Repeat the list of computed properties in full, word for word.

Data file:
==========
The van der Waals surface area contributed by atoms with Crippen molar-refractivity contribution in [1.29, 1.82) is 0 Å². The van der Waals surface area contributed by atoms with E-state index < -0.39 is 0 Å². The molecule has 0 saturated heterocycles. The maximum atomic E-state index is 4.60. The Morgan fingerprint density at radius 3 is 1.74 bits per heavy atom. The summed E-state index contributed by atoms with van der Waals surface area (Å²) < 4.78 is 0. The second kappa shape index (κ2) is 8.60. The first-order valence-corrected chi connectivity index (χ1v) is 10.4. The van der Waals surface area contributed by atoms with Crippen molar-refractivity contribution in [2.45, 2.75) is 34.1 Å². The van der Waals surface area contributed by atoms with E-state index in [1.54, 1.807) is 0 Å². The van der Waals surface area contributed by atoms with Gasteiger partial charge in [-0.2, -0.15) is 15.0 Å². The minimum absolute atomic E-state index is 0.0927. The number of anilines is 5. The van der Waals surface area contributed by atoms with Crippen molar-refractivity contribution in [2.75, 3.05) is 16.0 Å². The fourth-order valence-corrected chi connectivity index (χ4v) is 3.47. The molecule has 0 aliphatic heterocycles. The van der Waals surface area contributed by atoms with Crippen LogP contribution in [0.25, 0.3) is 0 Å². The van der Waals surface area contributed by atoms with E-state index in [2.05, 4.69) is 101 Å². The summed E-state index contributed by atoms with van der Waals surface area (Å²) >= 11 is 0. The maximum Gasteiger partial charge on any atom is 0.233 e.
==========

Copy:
The van der Waals surface area contributed by atoms with Crippen molar-refractivity contribution in [1.29, 1.82) is 0 Å². The van der Waals surface area contributed by atoms with E-state index < -0.39 is 0 Å². The molecule has 0 saturated heterocycles. The maximum atomic E-state index is 4.60. The Morgan fingerprint density at radius 3 is 1.74 bits per heavy atom. The summed E-state index contributed by atoms with van der Waals surface area (Å²) < 4.78 is 0. The second kappa shape index (κ2) is 8.60. The first-order valence-corrected chi connectivity index (χ1v) is 10.4. The van der Waals surface area contributed by atoms with Crippen molar-refractivity contribution in [2.45, 2.75) is 34.1 Å². The van der Waals surface area contributed by atoms with E-state index in [1.54, 1.807) is 0 Å². The van der Waals surface area contributed by atoms with Gasteiger partial charge in [-0.2, -0.15) is 15.0 Å². The minimum absolute atomic E-state index is 0.0927. The number of anilines is 5. The van der Waals surface area contributed by atoms with Crippen molar-refractivity contribution in [2.75, 3.05) is 16.0 Å². The fourth-order valence-corrected chi connectivity index (χ4v) is 3.47. The molecule has 0 aliphatic heterocycles. The van der Waals surface area contributed by atoms with Crippen LogP contribution in [0.25, 0.3) is 0 Å². The van der Waals surface area contributed by atoms with E-state index in [2.05, 4.69) is 101 Å². The summed E-state index contributed by atoms with van der Waals surface area (Å²) >= 11 is 0. The maximum Gasteiger partial charge on any atom is 0.233 e.